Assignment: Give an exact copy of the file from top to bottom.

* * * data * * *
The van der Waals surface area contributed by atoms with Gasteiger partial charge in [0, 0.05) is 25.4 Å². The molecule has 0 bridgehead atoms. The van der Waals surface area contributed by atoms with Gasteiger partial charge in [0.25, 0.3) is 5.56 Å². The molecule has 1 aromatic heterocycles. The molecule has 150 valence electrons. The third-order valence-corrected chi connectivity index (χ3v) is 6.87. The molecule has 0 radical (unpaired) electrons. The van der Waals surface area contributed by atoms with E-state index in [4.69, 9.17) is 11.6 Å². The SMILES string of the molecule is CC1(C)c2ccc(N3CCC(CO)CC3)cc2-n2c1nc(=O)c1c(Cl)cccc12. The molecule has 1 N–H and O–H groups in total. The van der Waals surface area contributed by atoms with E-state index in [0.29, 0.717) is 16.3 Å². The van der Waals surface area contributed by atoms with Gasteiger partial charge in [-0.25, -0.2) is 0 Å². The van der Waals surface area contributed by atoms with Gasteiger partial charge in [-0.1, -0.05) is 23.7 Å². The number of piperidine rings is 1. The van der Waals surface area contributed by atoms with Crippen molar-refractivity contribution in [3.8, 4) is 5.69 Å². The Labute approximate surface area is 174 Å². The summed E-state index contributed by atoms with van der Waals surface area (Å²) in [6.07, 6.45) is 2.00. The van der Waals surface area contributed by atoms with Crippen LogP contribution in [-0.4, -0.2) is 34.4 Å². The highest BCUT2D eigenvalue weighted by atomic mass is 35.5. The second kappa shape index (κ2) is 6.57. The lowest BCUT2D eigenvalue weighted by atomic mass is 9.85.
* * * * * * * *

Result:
The van der Waals surface area contributed by atoms with Gasteiger partial charge in [0, 0.05) is 25.4 Å². The molecule has 0 bridgehead atoms. The van der Waals surface area contributed by atoms with Gasteiger partial charge in [0.25, 0.3) is 5.56 Å². The molecule has 1 aromatic heterocycles. The molecule has 150 valence electrons. The third-order valence-corrected chi connectivity index (χ3v) is 6.87. The molecule has 0 radical (unpaired) electrons. The van der Waals surface area contributed by atoms with E-state index in [4.69, 9.17) is 11.6 Å². The SMILES string of the molecule is CC1(C)c2ccc(N3CCC(CO)CC3)cc2-n2c1nc(=O)c1c(Cl)cccc12. The molecule has 1 N–H and O–H groups in total. The van der Waals surface area contributed by atoms with E-state index in [0.29, 0.717) is 16.3 Å². The van der Waals surface area contributed by atoms with Gasteiger partial charge in [-0.25, -0.2) is 0 Å². The van der Waals surface area contributed by atoms with Gasteiger partial charge in [-0.1, -0.05) is 23.7 Å². The number of piperidine rings is 1. The van der Waals surface area contributed by atoms with Crippen molar-refractivity contribution in [3.8, 4) is 5.69 Å². The Labute approximate surface area is 174 Å². The summed E-state index contributed by atoms with van der Waals surface area (Å²) in [6.07, 6.45) is 2.00. The van der Waals surface area contributed by atoms with Crippen LogP contribution in [-0.4, -0.2) is 34.4 Å². The highest BCUT2D eigenvalue weighted by atomic mass is 35.5. The second kappa shape index (κ2) is 6.57. The lowest BCUT2D eigenvalue weighted by atomic mass is 9.85.